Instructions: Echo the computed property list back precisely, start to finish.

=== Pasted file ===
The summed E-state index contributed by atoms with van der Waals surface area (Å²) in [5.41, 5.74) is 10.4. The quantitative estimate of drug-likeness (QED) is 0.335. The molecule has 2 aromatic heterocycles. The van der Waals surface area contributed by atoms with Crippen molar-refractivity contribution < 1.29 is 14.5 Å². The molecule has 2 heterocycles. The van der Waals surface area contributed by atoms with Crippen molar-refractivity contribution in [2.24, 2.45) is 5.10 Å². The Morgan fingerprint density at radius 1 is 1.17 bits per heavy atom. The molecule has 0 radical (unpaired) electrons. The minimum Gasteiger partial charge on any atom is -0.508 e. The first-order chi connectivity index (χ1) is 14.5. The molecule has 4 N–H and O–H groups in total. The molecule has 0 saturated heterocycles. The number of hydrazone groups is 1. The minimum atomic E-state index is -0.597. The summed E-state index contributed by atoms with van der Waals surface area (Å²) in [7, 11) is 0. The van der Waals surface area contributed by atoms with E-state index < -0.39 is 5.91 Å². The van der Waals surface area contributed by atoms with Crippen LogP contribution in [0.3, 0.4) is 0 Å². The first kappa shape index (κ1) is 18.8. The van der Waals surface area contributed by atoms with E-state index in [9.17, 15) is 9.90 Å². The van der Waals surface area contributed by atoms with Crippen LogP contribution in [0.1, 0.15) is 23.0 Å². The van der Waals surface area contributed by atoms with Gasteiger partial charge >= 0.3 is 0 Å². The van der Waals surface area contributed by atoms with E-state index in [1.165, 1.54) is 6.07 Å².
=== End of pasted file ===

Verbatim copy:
The summed E-state index contributed by atoms with van der Waals surface area (Å²) in [5.41, 5.74) is 10.4. The quantitative estimate of drug-likeness (QED) is 0.335. The molecule has 2 aromatic heterocycles. The van der Waals surface area contributed by atoms with Crippen molar-refractivity contribution < 1.29 is 14.5 Å². The molecule has 2 heterocycles. The van der Waals surface area contributed by atoms with Crippen molar-refractivity contribution in [2.24, 2.45) is 5.10 Å². The Morgan fingerprint density at radius 1 is 1.17 bits per heavy atom. The molecule has 0 radical (unpaired) electrons. The minimum Gasteiger partial charge on any atom is -0.508 e. The first-order chi connectivity index (χ1) is 14.5. The molecule has 4 N–H and O–H groups in total. The molecule has 0 saturated heterocycles. The number of hydrazone groups is 1. The minimum atomic E-state index is -0.597. The summed E-state index contributed by atoms with van der Waals surface area (Å²) in [7, 11) is 0. The van der Waals surface area contributed by atoms with E-state index < -0.39 is 5.91 Å². The van der Waals surface area contributed by atoms with Crippen LogP contribution in [0.3, 0.4) is 0 Å². The first kappa shape index (κ1) is 18.8. The van der Waals surface area contributed by atoms with E-state index in [9.17, 15) is 9.90 Å². The van der Waals surface area contributed by atoms with Crippen LogP contribution in [0.1, 0.15) is 23.0 Å². The van der Waals surface area contributed by atoms with Gasteiger partial charge >= 0.3 is 0 Å². The van der Waals surface area contributed by atoms with E-state index in [1.165, 1.54) is 6.07 Å².